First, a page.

Mainstreaming audio description through technology
Title of edited book
Innovation in audio description research
Year of publication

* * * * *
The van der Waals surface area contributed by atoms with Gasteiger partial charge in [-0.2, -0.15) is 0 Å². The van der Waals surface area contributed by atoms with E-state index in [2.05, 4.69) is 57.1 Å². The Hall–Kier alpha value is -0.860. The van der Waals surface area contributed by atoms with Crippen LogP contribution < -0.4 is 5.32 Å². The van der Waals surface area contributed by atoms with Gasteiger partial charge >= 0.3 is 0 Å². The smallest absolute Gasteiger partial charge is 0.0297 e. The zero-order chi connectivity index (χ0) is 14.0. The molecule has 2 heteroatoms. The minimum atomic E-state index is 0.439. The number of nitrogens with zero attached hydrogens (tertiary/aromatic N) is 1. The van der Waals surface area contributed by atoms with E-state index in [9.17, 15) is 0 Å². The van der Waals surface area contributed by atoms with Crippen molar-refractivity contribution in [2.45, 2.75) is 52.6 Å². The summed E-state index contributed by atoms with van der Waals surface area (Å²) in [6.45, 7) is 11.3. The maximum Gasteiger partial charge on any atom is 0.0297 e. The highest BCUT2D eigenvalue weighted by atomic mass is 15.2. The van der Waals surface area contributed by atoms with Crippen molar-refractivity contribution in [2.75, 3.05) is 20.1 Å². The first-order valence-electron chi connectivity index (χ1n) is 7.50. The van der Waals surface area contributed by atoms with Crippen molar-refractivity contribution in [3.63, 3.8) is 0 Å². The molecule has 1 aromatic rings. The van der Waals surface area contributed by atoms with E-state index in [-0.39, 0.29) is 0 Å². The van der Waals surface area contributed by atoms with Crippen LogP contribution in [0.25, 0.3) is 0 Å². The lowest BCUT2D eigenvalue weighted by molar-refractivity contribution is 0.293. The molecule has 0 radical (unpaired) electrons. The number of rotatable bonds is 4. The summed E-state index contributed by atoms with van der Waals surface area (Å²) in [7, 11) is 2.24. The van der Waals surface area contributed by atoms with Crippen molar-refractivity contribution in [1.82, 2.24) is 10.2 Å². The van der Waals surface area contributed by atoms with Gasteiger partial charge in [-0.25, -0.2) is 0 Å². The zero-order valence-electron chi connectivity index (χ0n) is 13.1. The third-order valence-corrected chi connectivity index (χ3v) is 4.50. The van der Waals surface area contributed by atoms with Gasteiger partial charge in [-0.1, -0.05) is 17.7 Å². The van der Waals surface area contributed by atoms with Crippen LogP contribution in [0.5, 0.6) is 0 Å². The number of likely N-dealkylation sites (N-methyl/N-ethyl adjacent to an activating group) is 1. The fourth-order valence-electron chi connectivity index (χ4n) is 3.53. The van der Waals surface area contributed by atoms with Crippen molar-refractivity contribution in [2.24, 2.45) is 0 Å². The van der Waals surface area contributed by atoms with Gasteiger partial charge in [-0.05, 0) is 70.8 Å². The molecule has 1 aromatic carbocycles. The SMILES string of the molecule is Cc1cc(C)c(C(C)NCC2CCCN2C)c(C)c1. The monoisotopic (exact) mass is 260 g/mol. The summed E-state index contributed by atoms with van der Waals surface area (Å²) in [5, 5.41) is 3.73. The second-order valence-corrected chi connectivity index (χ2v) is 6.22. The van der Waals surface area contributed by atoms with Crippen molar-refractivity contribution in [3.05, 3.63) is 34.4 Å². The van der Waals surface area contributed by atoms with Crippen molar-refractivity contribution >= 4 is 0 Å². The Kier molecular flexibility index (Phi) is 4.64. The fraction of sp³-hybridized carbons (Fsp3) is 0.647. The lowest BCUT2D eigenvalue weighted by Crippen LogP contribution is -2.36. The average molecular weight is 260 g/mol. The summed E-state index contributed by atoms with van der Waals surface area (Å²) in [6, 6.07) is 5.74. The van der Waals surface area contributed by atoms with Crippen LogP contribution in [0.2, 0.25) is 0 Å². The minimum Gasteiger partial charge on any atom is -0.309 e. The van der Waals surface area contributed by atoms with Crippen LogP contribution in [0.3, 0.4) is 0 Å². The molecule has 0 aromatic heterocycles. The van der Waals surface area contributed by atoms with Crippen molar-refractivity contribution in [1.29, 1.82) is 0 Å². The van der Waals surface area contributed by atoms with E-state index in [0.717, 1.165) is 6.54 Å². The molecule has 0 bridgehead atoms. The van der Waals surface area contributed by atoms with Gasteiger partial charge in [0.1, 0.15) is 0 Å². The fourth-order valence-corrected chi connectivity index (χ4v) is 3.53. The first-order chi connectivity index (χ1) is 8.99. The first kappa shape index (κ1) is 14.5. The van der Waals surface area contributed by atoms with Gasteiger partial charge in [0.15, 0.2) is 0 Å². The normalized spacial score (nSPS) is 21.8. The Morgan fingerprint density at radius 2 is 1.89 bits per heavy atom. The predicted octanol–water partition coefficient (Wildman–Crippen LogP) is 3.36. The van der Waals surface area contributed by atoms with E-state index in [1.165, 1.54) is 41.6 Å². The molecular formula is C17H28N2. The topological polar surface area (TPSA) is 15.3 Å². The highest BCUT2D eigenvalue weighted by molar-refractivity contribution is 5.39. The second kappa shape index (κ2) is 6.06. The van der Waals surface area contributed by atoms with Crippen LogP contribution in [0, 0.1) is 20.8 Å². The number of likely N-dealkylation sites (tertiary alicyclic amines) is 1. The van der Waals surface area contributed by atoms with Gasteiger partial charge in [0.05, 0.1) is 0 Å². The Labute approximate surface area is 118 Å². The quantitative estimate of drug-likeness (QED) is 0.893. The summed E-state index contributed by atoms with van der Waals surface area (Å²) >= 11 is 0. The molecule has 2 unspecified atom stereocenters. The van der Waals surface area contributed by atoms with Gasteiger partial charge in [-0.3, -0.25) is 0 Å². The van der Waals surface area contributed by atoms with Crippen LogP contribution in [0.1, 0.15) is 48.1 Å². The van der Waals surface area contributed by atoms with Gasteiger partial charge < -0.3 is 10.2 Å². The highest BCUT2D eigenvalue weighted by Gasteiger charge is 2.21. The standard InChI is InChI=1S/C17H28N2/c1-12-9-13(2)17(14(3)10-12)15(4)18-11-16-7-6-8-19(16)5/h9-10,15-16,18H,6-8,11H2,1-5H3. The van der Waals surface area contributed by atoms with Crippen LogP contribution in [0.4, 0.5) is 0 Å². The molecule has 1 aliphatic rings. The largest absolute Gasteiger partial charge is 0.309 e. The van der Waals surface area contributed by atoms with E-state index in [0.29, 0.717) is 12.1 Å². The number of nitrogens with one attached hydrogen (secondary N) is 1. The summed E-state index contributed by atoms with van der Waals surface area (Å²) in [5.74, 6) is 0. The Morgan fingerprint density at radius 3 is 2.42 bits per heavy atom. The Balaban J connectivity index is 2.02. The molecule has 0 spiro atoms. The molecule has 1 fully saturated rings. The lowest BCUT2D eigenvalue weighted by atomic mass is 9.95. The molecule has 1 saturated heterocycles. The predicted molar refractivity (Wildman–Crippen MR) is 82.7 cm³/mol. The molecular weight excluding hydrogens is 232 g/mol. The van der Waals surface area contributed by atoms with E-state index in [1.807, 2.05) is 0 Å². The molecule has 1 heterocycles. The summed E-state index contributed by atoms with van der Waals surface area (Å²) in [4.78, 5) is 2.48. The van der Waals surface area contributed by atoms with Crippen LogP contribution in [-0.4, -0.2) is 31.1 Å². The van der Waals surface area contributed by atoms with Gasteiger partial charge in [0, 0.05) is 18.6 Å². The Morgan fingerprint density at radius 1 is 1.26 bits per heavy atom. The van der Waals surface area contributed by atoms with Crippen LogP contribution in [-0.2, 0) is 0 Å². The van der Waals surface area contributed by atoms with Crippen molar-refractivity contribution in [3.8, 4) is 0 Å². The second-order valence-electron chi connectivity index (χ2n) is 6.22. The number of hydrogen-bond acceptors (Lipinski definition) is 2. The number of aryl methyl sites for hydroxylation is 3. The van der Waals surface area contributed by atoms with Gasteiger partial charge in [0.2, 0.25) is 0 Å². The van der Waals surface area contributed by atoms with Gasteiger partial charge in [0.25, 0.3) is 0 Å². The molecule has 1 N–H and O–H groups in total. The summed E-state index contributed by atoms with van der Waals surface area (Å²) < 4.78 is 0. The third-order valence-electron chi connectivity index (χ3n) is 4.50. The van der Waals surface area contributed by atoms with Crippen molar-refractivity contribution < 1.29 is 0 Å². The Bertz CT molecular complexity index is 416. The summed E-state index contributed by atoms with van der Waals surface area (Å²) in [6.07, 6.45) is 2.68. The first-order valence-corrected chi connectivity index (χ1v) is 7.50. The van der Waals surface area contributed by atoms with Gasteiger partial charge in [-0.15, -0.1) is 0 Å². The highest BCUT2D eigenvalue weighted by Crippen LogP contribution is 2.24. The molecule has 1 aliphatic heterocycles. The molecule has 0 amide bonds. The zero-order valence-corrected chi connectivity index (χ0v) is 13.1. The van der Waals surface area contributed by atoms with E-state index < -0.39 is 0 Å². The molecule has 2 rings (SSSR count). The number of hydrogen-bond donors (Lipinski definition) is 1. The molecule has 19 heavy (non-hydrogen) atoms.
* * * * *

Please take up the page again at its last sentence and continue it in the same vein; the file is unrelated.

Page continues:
In order to render a film more accessible for persons with vision loss it is necessary to provide audio description (AD) and, in the case of films with foreign-language dialogues that are not rendered through dubbing or voice-over (VO), also audio subtitles (AST). Yet accessibility does not end when these additional soundtracks are produced. It is also necessary to make them available to the target audience, and this is where technology comes into play. New technologies have the potential to make access services such as AD and AST more readily available to their users. This article presents results of a usability study for the AudioMovie app – a mobile application that facilitates playback of additional soundtracks (e.g., AD and AST) in synchronisation with films screened at cinemas. A mixed-method approach was used for the study, combining a questionnaire with focus group interviews. Results of the study show that the AudioMovie app was well received by the audience with vision loss, even though some improvements are required. However, the most important conclusion of this study is that creators of accessible technologies need to be very careful, because in the era of digital divide, mainstreaming accessibility through information and communication technology (ICT) can cause re-exclusion.